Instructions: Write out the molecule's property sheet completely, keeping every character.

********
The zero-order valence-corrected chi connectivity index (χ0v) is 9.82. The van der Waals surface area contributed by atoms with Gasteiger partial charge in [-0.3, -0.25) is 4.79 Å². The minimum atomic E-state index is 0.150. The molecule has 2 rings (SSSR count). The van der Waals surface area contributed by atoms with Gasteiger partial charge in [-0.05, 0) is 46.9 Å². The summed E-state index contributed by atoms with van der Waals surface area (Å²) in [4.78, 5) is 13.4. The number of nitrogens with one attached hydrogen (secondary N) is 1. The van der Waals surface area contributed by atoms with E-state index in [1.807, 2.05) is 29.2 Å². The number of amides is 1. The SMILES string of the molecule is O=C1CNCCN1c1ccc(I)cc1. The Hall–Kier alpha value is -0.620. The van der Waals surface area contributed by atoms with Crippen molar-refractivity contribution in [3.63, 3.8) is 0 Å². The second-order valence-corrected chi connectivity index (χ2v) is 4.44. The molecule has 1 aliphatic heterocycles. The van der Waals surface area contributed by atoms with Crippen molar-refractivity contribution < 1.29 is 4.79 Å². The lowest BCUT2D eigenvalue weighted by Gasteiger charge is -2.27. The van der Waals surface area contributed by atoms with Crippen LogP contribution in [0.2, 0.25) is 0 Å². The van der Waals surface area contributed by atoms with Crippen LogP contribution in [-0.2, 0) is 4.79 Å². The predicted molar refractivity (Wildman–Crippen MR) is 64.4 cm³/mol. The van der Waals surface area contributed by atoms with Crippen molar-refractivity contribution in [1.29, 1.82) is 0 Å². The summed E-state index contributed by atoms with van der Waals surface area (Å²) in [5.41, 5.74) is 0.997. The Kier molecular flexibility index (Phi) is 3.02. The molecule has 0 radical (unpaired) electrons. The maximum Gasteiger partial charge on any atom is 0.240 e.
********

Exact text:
The zero-order valence-corrected chi connectivity index (χ0v) is 9.82. The van der Waals surface area contributed by atoms with Gasteiger partial charge in [-0.3, -0.25) is 4.79 Å². The minimum atomic E-state index is 0.150. The molecule has 2 rings (SSSR count). The van der Waals surface area contributed by atoms with Gasteiger partial charge in [-0.05, 0) is 46.9 Å². The summed E-state index contributed by atoms with van der Waals surface area (Å²) in [4.78, 5) is 13.4. The number of nitrogens with one attached hydrogen (secondary N) is 1. The van der Waals surface area contributed by atoms with E-state index in [1.807, 2.05) is 29.2 Å². The number of amides is 1. The SMILES string of the molecule is O=C1CNCCN1c1ccc(I)cc1. The Hall–Kier alpha value is -0.620. The van der Waals surface area contributed by atoms with Crippen molar-refractivity contribution in [3.63, 3.8) is 0 Å². The second-order valence-corrected chi connectivity index (χ2v) is 4.44. The molecule has 1 aliphatic heterocycles. The van der Waals surface area contributed by atoms with Crippen molar-refractivity contribution < 1.29 is 4.79 Å². The lowest BCUT2D eigenvalue weighted by Gasteiger charge is -2.27. The van der Waals surface area contributed by atoms with Crippen LogP contribution in [0.2, 0.25) is 0 Å². The van der Waals surface area contributed by atoms with Crippen LogP contribution in [-0.2, 0) is 4.79 Å². The predicted molar refractivity (Wildman–Crippen MR) is 64.4 cm³/mol. The van der Waals surface area contributed by atoms with Crippen molar-refractivity contribution in [1.29, 1.82) is 0 Å². The summed E-state index contributed by atoms with van der Waals surface area (Å²) in [5.41, 5.74) is 0.997. The Kier molecular flexibility index (Phi) is 3.02. The molecule has 0 radical (unpaired) electrons. The maximum Gasteiger partial charge on any atom is 0.240 e.